If this be a true view of the question between mr Pendleton & mr Henry, it would seem that all difficulty may be avoided by striking out the whole of what relates to this incident, and leaving it blank to bury the question as to both in oblivion. while this would leave in quiet the admirers of both parties, it would remove from the page of history an example of sacrificing so holy a cause, and at so early a period of it, to personal passions and interests; which it is distressing, in such a case, to suppose but on notorious fact.
pa. 137. Can this preamble be correctly copied from the printed one? it is not grammar. my original draught did not run so, as may be seen if examined.
pa. 144. I think that Congress only authorised Genl Washington to extend military law (which always prevails within a camp & to gunshot distance beyond the line of centinels) to the distance of twenty miles around his camp. but I am not sure of this, and it ought to be enquired into; for it is not useful that examples should be strained to furnish precedents for so execrable a measure as the establishment of a dictator.
Of the anecdote of popular violence on the flag of the General assembly in 1769. I never before heard, nor can I believe it true. I was in Williamsburg during the 4. courts of Apr. June, Oct. & Dec. of that and of some years preceding & subsequent, and also during the autumn session of the legislature of the same year, and do not remember to have heard a word of such an act of insurgency of our people; and had I ever heard it, I could not have forgotten so unique a fact. it would have been the first instance of actual riot, in our country below the mountains since Bacon’s rebellion. the previous assemblages of people to ask their stamp masters to resign were entirely peaceable. in 1769 the people were yet entirely submissive to the laws, and would have been unquestionably punished for any daring breach of them.
MS (ViU: TJP); entirely in TJ’s hand; undated. PoC (DLC).
In this document TJ cites page numbers from a manuscript, not found, of Wirt, Patrick Henry.
For the letter here quoted, see the enclosure to TJ to Wirt, 12 Apr. 1812. An extract from that document is printed without attribution in Wirt, Patrick Henry, 108–9. bouche à feu: “gun; cannon.” TJ had faced a battery of obloquy from the Lee family since 1794, in part, perhaps, because of his opposition to the Jay Treaty, which they favored. In addition, in that year Henry Lee had passed on to George Washington a secondhand account of a dinner-table remark by TJ that Lee regarded as insulting to the president (PTJ description begins Julian P. Boyd, Charles T. Cullen, John Catanzariti, Barbara B. Oberg, and others, eds., The Papers of Thomas Jefferson, 1950– , 39 vols. description ends , 28:433; Washington, Papers, Pres. Ser., 16:572–3). TJ’s description of Edward Foy as the chief instigator of Lord Dunmore’s violences is inserted parenthetically and without attribution in Wirt, Patrick Henry, 134.
Wirt ultimately glossed over doubts about Henry’s personal courage by stating that “His personal bravery, so far as I have heard, has never been called in question; or if it has, it has been without evidence” (Wirt, Patrick Henry, 177). Edmund Pendleton’s low opinion of Henry’s military merit was merely one manifestation of his longstanding opposition to the famed orator, whom he considered a demagogue. Pendleton also disapproved of his 1765 Stamp Act resolutions, resisted his military advancement during the Revolutionary War, and supported, in 1788, Virginia’s ratification of the United States Constitution, which Henry opposed (ANB description begins John A. Garraty and Mark C. Carnes, eds., American National Biography, 1999, 24 vols. description ends ; DAB description begins Allen Johnson and Dumas Malone, eds., Dictionary of American Biography, 1928–36, 20 vols. description ends ). Henry ostensibly resigned from his military station early in 1776 because Congress would not give him the rank of brigadier general in the Continental army (Wirt, Patrick Henry, 179–80).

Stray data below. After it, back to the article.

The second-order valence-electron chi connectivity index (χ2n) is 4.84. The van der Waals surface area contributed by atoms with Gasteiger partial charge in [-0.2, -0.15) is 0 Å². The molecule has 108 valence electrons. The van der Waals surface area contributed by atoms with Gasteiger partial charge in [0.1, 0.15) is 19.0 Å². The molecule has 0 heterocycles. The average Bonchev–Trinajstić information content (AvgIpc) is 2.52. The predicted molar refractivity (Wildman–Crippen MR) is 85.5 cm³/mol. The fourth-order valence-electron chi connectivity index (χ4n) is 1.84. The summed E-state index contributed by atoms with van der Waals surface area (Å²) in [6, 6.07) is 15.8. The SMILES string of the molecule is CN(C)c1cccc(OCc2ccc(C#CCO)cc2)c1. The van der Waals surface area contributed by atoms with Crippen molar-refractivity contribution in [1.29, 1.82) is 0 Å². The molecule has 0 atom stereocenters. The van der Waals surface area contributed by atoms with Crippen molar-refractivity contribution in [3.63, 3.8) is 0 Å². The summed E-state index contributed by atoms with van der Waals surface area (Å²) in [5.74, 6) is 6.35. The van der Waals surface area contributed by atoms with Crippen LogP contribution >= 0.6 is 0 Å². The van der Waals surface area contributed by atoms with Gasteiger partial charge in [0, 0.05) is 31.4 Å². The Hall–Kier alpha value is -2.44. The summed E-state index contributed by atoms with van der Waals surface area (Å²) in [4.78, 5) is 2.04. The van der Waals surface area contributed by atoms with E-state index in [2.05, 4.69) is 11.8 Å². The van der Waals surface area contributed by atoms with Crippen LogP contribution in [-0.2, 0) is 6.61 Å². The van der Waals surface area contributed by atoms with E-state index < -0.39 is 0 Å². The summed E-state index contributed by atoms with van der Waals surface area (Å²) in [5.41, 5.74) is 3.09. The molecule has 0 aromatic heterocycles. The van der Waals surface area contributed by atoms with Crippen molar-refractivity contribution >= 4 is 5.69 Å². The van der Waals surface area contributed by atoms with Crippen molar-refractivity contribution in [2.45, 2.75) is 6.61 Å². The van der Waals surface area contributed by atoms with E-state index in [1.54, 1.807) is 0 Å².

TJ had forwarded from Philadelphia a draft of what became the preamble to Virginia’s constitution by the end of June 1776 (PTJ description begins Julian P. Boyd, Charles T. Cullen, John Catanzariti, Barbara B. Oberg, and others, eds., The Papers of Thomas Jefferson, 1950– , 39 vols. description ends , 1:329–86; see also Wirt, Patrick Henry, 196n). On several occasions during the Revolutionary War, Congress gave George Washington vast powers to control the region around his camp, a territory that was defined in 1777 as “such parts of these states as may be within the circumference of 70 miles of the head quarters of the American army” (Worthington C. Ford and others, eds., Journals of the Continental Congress, 1774–1789 [1904–37], 6:1027, 1045–6, 8:752). Nathaniel Bacon (1647–76) led a rebellion against royal authority in Virginia in the year of his death (DVB description begins John T. Kneebone and others, eds., Dictionary of Virginia Biography, 1998– , 3 vols. description ends ).
1. Preceding two words interlined.
2. Word interlined.
3. Word interlined in place of “but.”